Tag Archives: Injuries

California considering hotel housekeeper regulation

California’s state-run OSHA program has proposed a standard to prevent musculoskeletal injuries among hotel housekeepers. Read on to find out more about the effort and how long it’s been on the drawing board.

California osha housekeeping injury prevention

For years, advocates for hotel housekeepers have been pushing for a regulation to protect these workers, who are exposed to significant risks on the job. In January 2012, the union UNITE HERE filed a petition with the California Occupational Safety and Health Standards Board (OSHSB) requesting the adoption of a standard to address a variety of hazards, including limiting the square footage that can be assigned to a worker during an eight-hour shift.

Read entire article at Safety.BLR

 

Comments Off on California considering hotel housekeeper regulation

Filed under Employee Practices, Hotel Employees, Hotel Industry, Housekeeping, Injuries, OSHA, Risk Management, Workers' Compensation

Husband and wife cheated workers’ compensation

Tip: This is why it is important for hotels to request certificate of insurance from their vendors. 

 

Indicted for hiding the existence of 800 hotel workerslaw, justice

Hyok “Steven” Kwon and his wife, Woo Hui “Stephanie” Kwon, were sentenced to prison yesterday (March 15) for concocting and carrying out a complicated scheme to avoid paying workers’ compensation insurance premiums and employment taxes for their janitorial company, Irvine-based Good Neighbor Services. He was sentenced to eight years in custody and she got four years and eight months. Each has been ordered to pay $5 million restitution to insurance carriers and the California Employment Development Department.

They were indicted in December for hiding the existence of 800 hotel workers and thereby evading personnel-related taxes. At the time of the indictment, their caper was considered the largest insurance premium fraud in San Diego history.

Among the hotels serviced by the company were the Hotel Del Coronado, Grand Del Mar, La Costa Resort & Spa, Loews Coronado, and L’Auberge Del Mar.

See article at SanDiegoReader.com

 

 

 

Comments Off on Husband and wife cheated workers’ compensation

Filed under Hotel Industry, Injuries, Management And Ownership, Workers' Compensation

Keeping Your Employees Safe and Productive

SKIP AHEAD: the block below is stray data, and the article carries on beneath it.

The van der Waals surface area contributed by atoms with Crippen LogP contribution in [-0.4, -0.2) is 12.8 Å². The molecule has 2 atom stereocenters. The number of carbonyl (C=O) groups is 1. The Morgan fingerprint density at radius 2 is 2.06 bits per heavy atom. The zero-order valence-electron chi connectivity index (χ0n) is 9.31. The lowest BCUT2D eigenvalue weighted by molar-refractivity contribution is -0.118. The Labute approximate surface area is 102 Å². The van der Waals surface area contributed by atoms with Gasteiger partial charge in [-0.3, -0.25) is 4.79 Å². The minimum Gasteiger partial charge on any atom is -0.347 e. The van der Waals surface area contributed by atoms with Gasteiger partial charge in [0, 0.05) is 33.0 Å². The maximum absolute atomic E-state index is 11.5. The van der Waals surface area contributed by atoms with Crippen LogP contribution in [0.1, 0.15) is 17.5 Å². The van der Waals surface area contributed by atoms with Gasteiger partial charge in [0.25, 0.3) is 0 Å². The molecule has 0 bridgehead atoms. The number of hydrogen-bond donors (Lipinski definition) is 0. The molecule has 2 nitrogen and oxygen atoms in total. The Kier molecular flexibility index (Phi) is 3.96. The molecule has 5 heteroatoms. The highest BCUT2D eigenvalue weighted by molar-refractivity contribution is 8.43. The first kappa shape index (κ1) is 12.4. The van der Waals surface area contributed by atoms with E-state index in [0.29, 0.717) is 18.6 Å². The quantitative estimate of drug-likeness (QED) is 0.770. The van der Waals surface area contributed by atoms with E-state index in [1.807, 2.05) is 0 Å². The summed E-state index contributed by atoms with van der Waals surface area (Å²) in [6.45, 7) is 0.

Retaining talent is a universal business concern. It is especially important in the leisure and hospitality industry, which has the highest workforce turnover rate among private sector industries, according to the Bureau of Labor Statistics.(1)

When employees become injured or seriously ill as a result of their job it can affect temporary or long-term staffing in the workplace. For reference, the Bureau of Labor Statistics also reports that the hospitality and leisure industry experienced over 90,000 nonfatal occupational injuries and illnesses involving days away from work in 2013 – fully ten percent of all recorded private industry incidents that year.(2)

When employees get injured on the job, not only are they unable to perform their duties, but business operations and employee morale can also be negatively impacted.

Work Injury reporting

An important step hotel managers can take to prevent and control work-related injuries or illnesses is to create a culture of safety in the workplace. This goes beyond taking precautions to prevent injuries from occurring, but also knowing how to respond quickly and appropriately in the event someone gets injured or becomes ill. It involves ensuring that employees receive the appropriate care they need to get well and also having plans in place to facilitate the employee’s transition back to work.

More on the article: http://bit.ly/2jAZqLt

Comments Off on Keeping Your Employees Safe and Productive

Filed under Employee Practices, Hotel Employees, Hotel Industry, Human Resources, Uncategorized, Workers' Compensation

Infographic: How to Detect Bed Bugs

Infographic

For more information, contact us today!

Comments Off on Infographic: How to Detect Bed Bugs

Filed under Bed Bugs, Guest Issues, Hotel Employees, Hotel Industry, Maintenance, Management And Ownership, Risk Management, Technology, Training

Reduce Workplace Injuries, Boost Productivity

High levels of customer satisfaction in the hospitality and leisure industries are critical to the success of any property. It is even more challenging to maintain customer satisfaction while reducing costs associated with employee injuries and the workers’ compensation claims. Employees are continually trained on the nuances of customer service skills and customer interactions in order to achieve the best levels of service. However, maintaining a high level of productivity is difficult when employees have been injured. Increasing injury rates result in higher workers’ compensation insurance, medical care, and claim costs.

Taking a look at the causes of work-related injuries, implementing standardized work practices, and making simple changes can yield a significant decrease in injury risk and an increase in productivity. A single property within a national hotel chain has been able to decrease its workers’ compensation costs by $500,000 in the first year while improving its customer satisfaction ratings.

Within the U.S. hospitality and leisure industry, food services and accommodations employees represent 12.9 million of the 15 million employees. In 2014, the recordable injury rate among these employees was 3.6 injuries per 100 full-time employees. These injury rates can be higher among employees in departments such as housekeeping and banquet operations. One study indicated that up to 95 percent of the housekeepers indicated they experienced severe to very severe physical pain.